Monday, February 3, 2020

Loan vs Redemption of Mutual Funds

In our lives, we will occasionally face the question, “Loan vs Redemption of Mutual Funds”. Suppose I want to buy a home the question arises, “should I take a home loan or redeem a mutual fund investment”? This question is quite deep, complex and serious. We need to discuss it carefully and in detail.

loan vs redemption of mutual funds

Loan is Bad

Undoubtedly debt, in general, is bad and you should avoid it. Value Investing exhorts to shun commercial borrowing as you would plague. The careless habit of borrowing and use of credit cards will create an unbearable debt burden. I feel sad seeing a number of bright youngsters working in wonderful companies and drawing handsome salaries but borrowing beyond their means through multiple loans and credit cards. They struggle to pay monthly EMIs and manage them by juggling through various cards.

Can we totally avoid taking loans? 

No, we can't always avoid a loan. Any useful and long-term expenditure that involves huge upfront cash outflow and which is beyond one's means may need taking a loan. Following are a few examples relevant for India:

  1. Purchase or construction of a home - Avail a home loan
  2. Buying an automobile - please note carefully my advice about cars later in this post
  3. Child's higher education
Daughter's marriage is expensive and a big responsibility in India. Son's marriage is no less but compared to the former it is lighter. Please don't think I have gender biases - I have none. On the other hand, I have great respect for and confidence in girls. Still marrying off a daughter in India is a big responsibility.

I don't recommend borrowing for marriage. It is better to do the marriage function from savings. Like breaking fixed deposits created for this purpose. In the extreme instance, you may take interest-free loans from the organisation where you work or relatives and friends. You may ask me why this distinction even though the daughter's marriage is a huge, long-term and one-time cost. The reason is while the other situations I described above have some material utility daughter's marriage is a pure personal responsibility and expense

How to decide between loan vs redemption of mutual funds?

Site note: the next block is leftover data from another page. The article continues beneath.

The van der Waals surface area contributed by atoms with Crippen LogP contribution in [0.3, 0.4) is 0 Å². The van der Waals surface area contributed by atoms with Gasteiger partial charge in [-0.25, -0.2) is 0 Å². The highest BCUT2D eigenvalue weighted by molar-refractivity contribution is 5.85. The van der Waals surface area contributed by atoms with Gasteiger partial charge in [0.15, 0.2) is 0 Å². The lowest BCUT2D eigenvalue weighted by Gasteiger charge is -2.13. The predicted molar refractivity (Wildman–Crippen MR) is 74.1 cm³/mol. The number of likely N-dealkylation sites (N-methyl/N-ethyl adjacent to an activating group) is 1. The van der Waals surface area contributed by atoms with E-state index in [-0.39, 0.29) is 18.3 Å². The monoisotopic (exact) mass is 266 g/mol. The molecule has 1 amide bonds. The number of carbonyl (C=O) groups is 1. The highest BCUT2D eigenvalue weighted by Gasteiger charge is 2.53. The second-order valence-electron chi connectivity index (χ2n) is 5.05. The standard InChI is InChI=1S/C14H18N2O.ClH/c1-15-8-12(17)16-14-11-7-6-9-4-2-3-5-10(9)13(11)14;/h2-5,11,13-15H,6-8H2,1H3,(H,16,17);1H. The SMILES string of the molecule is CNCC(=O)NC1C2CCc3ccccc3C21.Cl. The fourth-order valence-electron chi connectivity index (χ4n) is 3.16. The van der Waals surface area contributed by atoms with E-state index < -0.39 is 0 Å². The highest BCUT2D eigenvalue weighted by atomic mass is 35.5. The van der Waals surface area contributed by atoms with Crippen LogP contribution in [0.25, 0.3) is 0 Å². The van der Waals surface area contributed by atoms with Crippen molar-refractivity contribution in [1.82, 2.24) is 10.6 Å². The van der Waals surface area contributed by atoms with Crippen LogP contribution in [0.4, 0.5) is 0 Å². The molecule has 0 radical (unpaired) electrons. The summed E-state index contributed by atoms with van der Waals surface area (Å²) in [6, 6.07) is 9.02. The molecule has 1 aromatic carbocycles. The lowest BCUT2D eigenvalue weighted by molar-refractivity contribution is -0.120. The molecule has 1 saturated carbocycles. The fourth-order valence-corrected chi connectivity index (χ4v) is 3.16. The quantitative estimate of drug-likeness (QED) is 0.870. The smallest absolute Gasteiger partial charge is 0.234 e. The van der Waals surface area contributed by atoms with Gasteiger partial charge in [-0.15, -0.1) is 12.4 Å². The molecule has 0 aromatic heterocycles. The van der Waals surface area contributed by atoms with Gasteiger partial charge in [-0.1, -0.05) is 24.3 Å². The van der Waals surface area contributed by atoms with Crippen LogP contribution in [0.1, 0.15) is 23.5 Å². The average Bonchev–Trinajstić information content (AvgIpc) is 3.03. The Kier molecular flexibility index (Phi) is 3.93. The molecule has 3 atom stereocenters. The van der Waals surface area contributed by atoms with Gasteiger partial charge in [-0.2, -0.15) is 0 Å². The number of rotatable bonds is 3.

Don't Redeem Mutual Funds for Short-term Needs

Mutual fund investments are long-term investments. History shows that over very long periods of time mutual funds create unimaginable wealth. So to redeem mutual funds to meet short-term needs is squandering a valuable opportunity to create wealth.

So what are short-term needs? Here are a few examples:
  1. Paying a child's monthly school fees
  2. Going on a vacation
  3. Paying the monthly loan EMI
  4. Paying credit card dues
  5. Paying personal Income Tax
I have listed only a few examples. I urge you to make a more exhaustive list for yourself. 

You should meet short-term needs only through your regular earnings. You should never redeem mutual funds for them.

In order to easily meet short-term liabilities, you have to learn to live a simple life. You should avoid the urge to splurge. My guru Warren Buffett says, "If you buy things you don't need, soon you will have to sell the things you need".

Redeem Only for Purchasing an Equally Long-term and Appreciating Asset

You should never redeem your mutual fund in your lifetime. This is my firm view. However, if you ever have to redeem, it should be for an equally long-term asset with the same attractive capital appreciation. For example, purchasing a home or a high rent yielding immovable property.

Even for buying immovable property like land and buildings, I don't recommend redeeming mutual fund. But if there is no other way we can at best pardon it. Let me narrate experience in a similar situation.

I was buying a piece of land in Uttarakhand for constructing our retirement home. The price was eight lakhs. I broke down fixed deposits lying in banks and mobilized from other sources. There was a final gap of one and a half lakh rupees. My wife was having a mutual fund a Systematic Investment Plan (SIP) actually, valued three lakh rupees. With a heavy heart, I asked her to redeem half of it. We purchased the piece of land. I have taken a home loan to build the house. So if we look at it we redeemed a mutual fund but only a small part of the project cost.

Don't redeem mutual fund to buy a useless, depreciable asset like a car

Buying a car is a bad idea. But in India where public transport is not ideal, an automobile is essential. However, don't buy expensive and luxury cars. Further, keep the car for at least 10 to 15 years. Don't keep changing cars or models often say in three to five years. 

The car is a highly depreciating asset. The moment it comes out of the showroom it will lose 10 per cent of its value. The value further depreciates ten per cent every year of use. I have not counted the expenses of petrol, repairs and insurance yet. 

Finally, it is not an asset but actually a liability.

Don't redeem your valuable mutual fund to buy an actual liability like the car.


The 'Loan vs Redemption of Mutual Fund' is a tricky question. Both loans and redeeming mutual fund shall be avoided. Under certain circumstances, they may be sparingly used as described above.